Ramping up already stringent hygiene and sanitisation is, of course, central to any new design plans. Gullikstad and her colleagues have been considering ways to put cautious guests at ease, including eliminating as many touchpoints as possible. They have also been in discussions with Bolidt about its antimicrobial flooring, proposing its application as part of a ‘hybrid flooring’ concept.
“The material has already been used for a long time in hospitals, but now it’s interesting to look at how it could be used on board ships,” she explains. “In the event of a future outbreak, the carpet could easily be stripped away to reveal the antibacterial flooring, in case the cabin needed to be turned into more of a hospital area.” This would allow a luxury suite to pivot into a medical facility and back again. With studies showing Covid-19 can be transmitted through respiratory droplets and concerns that air-conditioning systems on board cruise ships may be responsible for the rapid spread of the virus, it is crucial to ensure proper ventilation systems are in place.
YSA is collaborating with sensor technology specialist Scenso to deliver cleaner air, limit air flow between cabins and shake the ‘floating petri dish’ stereotype that rears its head during virus outbreaks. Using an interactive software solution, air quality is monitored, and, if found to be inadequate, filtration systems and air-cleaning equipment are used to improve on-board air hygiene.
Turning the tide
Going forward, Piantino is excited about the opportunity the pandemic has brought to transform traditionally indoor venues, like theatres, into outdoor spaces. He believes there will be an increased focus on flexibility, with designers thinking of innovative ways for a single area to take on multiple uses. For example, he says, “You might have an outdoor pool and then cover it and it becomes a dance area, and then you put chairs on it and it changes again into an outdoor cinema.”
In addition to the touchless and clean air technology solutions Piantino and his colleagues are working on, they have been employing virtual reality and artificial intelligence to assist in the design process. Currently, they are close to completing what they believe to be the first-ever cruise ship new-build project that makes use of building information modelling.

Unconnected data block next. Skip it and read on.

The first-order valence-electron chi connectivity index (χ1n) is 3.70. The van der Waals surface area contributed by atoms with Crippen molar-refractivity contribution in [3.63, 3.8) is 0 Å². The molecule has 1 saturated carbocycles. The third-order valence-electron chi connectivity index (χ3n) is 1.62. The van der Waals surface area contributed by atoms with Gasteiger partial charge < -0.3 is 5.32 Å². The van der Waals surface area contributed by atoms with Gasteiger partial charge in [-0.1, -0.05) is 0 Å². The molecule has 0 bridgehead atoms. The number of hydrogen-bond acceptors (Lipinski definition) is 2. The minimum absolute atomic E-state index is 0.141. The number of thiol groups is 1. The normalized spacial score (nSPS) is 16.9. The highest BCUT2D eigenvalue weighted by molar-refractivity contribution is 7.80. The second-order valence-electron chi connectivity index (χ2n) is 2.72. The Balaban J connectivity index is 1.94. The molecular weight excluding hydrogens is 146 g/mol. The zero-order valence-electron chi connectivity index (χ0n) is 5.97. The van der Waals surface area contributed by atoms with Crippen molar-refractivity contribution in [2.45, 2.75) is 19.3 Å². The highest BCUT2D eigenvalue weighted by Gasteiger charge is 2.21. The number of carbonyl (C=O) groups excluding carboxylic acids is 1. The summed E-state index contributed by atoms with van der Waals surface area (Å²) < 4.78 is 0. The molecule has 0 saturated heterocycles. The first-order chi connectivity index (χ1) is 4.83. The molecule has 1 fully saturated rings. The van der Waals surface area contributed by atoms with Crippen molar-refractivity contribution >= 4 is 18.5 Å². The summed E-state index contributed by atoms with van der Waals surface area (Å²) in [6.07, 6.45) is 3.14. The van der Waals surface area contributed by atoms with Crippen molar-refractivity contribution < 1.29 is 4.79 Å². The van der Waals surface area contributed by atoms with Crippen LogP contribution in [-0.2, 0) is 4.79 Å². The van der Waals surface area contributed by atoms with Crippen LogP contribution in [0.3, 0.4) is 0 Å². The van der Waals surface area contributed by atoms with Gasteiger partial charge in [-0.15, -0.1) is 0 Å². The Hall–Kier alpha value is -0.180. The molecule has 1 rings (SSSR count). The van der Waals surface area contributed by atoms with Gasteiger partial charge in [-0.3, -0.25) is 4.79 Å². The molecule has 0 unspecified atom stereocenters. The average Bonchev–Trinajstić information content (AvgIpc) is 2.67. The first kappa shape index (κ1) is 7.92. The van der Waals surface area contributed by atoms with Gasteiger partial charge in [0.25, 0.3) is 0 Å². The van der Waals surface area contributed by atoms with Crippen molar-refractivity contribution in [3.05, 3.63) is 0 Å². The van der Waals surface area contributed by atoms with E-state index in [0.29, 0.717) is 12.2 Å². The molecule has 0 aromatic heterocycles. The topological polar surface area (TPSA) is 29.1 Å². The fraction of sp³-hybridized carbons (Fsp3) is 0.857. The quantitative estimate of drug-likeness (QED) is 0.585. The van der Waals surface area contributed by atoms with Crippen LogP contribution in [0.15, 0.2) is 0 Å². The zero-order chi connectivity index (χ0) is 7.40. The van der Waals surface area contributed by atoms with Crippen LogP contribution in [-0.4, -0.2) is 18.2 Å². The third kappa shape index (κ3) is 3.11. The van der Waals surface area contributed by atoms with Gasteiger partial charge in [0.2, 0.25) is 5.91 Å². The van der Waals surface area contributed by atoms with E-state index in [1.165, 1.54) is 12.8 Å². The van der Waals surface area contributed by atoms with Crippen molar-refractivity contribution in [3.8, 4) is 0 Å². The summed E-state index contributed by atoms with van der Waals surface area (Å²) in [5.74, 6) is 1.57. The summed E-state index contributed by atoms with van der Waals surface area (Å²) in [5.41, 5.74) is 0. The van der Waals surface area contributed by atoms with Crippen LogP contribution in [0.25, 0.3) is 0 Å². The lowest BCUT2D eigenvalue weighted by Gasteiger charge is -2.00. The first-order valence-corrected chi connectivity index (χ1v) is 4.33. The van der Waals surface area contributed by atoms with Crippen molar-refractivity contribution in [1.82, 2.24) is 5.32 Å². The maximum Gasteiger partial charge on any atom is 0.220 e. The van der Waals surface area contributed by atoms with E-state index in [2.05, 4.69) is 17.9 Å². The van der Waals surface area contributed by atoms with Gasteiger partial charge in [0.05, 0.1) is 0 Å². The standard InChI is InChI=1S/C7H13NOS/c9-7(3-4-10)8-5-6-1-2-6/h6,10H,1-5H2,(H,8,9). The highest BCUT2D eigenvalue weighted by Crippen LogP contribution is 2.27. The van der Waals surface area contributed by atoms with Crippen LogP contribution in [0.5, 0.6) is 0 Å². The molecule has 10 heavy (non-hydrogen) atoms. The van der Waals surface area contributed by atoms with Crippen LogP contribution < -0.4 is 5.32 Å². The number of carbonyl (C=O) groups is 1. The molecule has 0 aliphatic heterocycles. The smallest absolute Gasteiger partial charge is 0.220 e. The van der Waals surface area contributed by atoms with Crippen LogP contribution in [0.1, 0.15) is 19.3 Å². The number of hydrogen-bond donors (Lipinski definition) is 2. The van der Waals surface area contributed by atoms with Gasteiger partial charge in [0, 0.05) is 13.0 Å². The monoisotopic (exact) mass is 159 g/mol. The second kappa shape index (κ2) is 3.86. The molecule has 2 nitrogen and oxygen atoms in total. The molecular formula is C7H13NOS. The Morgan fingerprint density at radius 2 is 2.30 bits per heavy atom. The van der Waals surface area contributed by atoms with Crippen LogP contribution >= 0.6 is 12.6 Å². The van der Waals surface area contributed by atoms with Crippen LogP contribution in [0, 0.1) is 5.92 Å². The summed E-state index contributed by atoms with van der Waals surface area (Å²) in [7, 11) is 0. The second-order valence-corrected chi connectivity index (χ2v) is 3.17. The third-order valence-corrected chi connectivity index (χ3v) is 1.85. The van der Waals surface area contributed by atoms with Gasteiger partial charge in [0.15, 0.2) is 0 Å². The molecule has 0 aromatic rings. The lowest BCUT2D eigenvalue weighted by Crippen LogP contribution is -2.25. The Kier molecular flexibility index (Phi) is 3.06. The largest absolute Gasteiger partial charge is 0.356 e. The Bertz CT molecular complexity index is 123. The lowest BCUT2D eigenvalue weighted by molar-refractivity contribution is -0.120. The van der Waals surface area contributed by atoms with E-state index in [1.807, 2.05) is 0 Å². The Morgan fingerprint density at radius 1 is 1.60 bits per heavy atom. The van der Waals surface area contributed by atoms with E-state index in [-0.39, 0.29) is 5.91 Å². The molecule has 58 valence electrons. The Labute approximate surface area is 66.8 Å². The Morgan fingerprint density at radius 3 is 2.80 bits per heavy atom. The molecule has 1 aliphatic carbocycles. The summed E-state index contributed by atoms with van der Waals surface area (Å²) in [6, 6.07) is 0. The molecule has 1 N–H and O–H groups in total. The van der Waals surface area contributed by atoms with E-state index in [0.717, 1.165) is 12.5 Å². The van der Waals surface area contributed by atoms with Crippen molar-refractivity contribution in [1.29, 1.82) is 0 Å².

This new technique has allowed them to work in 3D throughout the entire design process, trialling various installation options and spotting problems early on in the project.
Longer term, Gullikstad believes Covid-19 will accelerate the already growing trend towards individuality. She explains that cruise passengers are increasingly looking for more personal, custommade experiences, which is part of the reason there has been a growing demand for smaller vessels like river and expedition cruises. These trips are likely to be favoured by returning cruise customers as these ships face fewer travel restrictions and over crowding. Another area that Piantino is sure will continue to see dramatic expansion is sustainability. In fact, he says, “We’re beyond sustainability now – it’s time to look inside an old vessel and be able to say, ‘Hey, look, we’ve used 60% or 70% of that in the new ship.’” Considerations for the environment and reuse of materials will be front and centre of prospective designs.
Contemplating the impact of current events on future ship interiors, Piantino is adamant that it is still too early to say with any certainty what’s in store. He reiterates that ships are holding back, and that designers are waiting to see the lessons learned from a gradual reopening. Gullikstad agrees it is difficult to predict how Covid-19 will impact the interior design of new-build projects, especially as so many have been delayed or cancelled.
She draws on shipbuilding CEO Bernard Meyer’s sombre prediction that the cruise industry will not return to February 2019 business levels for at least another ten years. While some might dismiss this as dramatic, she believes that as an industry it is important to be realistic.
After all, she says, the virus has had “a huge impact on the world, it’s not like it’s going to go away and we can forget about it”. At the same time, she believes there is an opportunity for the cruise sector to rethink ship interiors and its development as a whole. “Maybe [the industry] needs to make some changes,” she says. “Maybe it was too big and too greedy, I don’t know, but hopefully something good will come out of this.”
CEO Bernard Meyer’s prediction of when the cruise industry will have fully recovered from the pandemic.
Total cost of the Carnival Triumph refurbishment.